A bolide (French via Latin from the Greek βολίς bolís, "missile") is an extremely bright meteor, especially one that explodes in the atmosphere. In astronomy, it refers to a fireball about as bright as the full moon, and it is generally considered a synonym of a fireball. In geology, a bolide is a very large impactor.
One definition describes a bolide as a fireball reaching an apparent magnitude of −14 or brighter – more than twice as bright as the full moon. Another definition describes a bolide as any generic large crater-forming impacting body whose composition (for example, whether it is a rocky or metallic asteroid, or an icy comet) is unknown.
A superbolide is a bolide which reaches an apparent magnitude of −17 or brighter. Recent examples of superbolides include the Sutter's Mill meteorite and the Chelyabinsk meteor.
The IAU has no official definition of "bolide", and generally considers the term synonymous with fireball, a brighter-than-usual meteor. However, the term generally applies to fireballs reaching an apparent magnitude −14 or brighter. Astronomers tend to use bolide to identify an exceptionally bright fireball, particularly one that explodes (sometimes called a detonating fireball). It may also be used to mean a fireball that is audible.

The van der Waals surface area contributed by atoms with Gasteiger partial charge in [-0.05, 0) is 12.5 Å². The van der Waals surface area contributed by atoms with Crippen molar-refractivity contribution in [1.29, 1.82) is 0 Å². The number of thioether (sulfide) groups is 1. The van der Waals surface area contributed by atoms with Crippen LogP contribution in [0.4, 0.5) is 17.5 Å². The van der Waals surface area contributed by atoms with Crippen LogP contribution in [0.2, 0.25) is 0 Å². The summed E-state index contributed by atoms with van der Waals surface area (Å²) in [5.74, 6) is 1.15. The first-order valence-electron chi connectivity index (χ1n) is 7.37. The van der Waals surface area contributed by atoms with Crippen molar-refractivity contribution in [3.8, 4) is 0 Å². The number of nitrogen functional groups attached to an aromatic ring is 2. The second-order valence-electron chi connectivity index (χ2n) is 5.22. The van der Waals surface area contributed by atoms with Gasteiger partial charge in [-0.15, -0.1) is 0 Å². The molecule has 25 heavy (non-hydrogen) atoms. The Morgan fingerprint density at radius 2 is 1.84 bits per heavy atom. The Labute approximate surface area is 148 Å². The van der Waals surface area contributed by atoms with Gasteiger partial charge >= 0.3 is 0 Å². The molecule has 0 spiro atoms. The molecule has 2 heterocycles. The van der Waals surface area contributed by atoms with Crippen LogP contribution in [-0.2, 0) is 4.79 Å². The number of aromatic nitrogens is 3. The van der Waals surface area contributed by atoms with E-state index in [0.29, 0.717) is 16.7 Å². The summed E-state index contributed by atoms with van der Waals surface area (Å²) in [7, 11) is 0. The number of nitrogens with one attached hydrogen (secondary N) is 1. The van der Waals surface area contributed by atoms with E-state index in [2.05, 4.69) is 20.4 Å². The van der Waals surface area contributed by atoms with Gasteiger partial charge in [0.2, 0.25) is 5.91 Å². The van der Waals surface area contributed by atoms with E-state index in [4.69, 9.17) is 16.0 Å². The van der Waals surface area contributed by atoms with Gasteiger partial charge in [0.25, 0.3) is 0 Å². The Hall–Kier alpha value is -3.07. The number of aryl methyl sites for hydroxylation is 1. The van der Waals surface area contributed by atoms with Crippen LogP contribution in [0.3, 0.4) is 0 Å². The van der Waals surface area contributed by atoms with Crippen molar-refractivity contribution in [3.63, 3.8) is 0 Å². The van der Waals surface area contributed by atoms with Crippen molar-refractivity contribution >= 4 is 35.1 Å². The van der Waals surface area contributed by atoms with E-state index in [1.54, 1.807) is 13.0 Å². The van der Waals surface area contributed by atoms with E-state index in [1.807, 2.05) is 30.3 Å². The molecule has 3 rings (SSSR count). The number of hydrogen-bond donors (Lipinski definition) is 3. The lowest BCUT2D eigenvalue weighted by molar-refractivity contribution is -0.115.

Selected superbolide air-bursts events:
- Tunguska event (Russia, 1908)
- 2009 Sulawesi superbolide (Indonesia, 2009)
- Chelyabinsk meteor (Russia, 2013)
Geologists use the term bolide in a somewhat different context than astronomers do. In geology, it indicates a very large impactor. For example, the Woods Hole Coastal and Marine Science Center of the USGS uses bolide as a generic term that describes any large crater-forming impacting body whose origin and composition is unknown, as, for example, whether it was a stony or metallic asteroid, or a less dense, icy comet made of volatiles, such as water, ammonia and methane.
- Comet Shoemaker–Levy 9 § Impacts
- Earth-grazing fireball
- Meteor procession
- Tollmann's hypothetical bolide
- ↑ "We are not Alone: Government Sensors Shed New Light on Asteroid Hazards". Universe Today. Retrieved 12 April 2015.
- ↑ "Definition of BOLIDE". merriam-webster.com.
- ↑ "bolide". Oxford English Dictionary (3rd ed.). Oxford University Press. September 2005. (Subscription or UK public library membership required.)
- 1 2 3 Belton, MJS (2004). Mitigation of hazardous comets and asteroids. Cambridge University Press. ISBN 0521827647.:156
- 1 2 "Introduction: What is a Bolide?". Woodshole.er.usgs.gov. 1 April 1998. Retrieved 16 September 2011.
- ↑ Adushkin, Vitaly; Ivan Nemchinov (2008). Catastrophic events caused by cosmic objects. Springer. ISBN 1402064527.:133
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- historic record of bolides that have been witnessed entering the Earth’s atmosphere around the world from 861 through 2012 (B612 Foundation)
- Bolide Events 1994 - 2013 neo.jpl.nasa.gov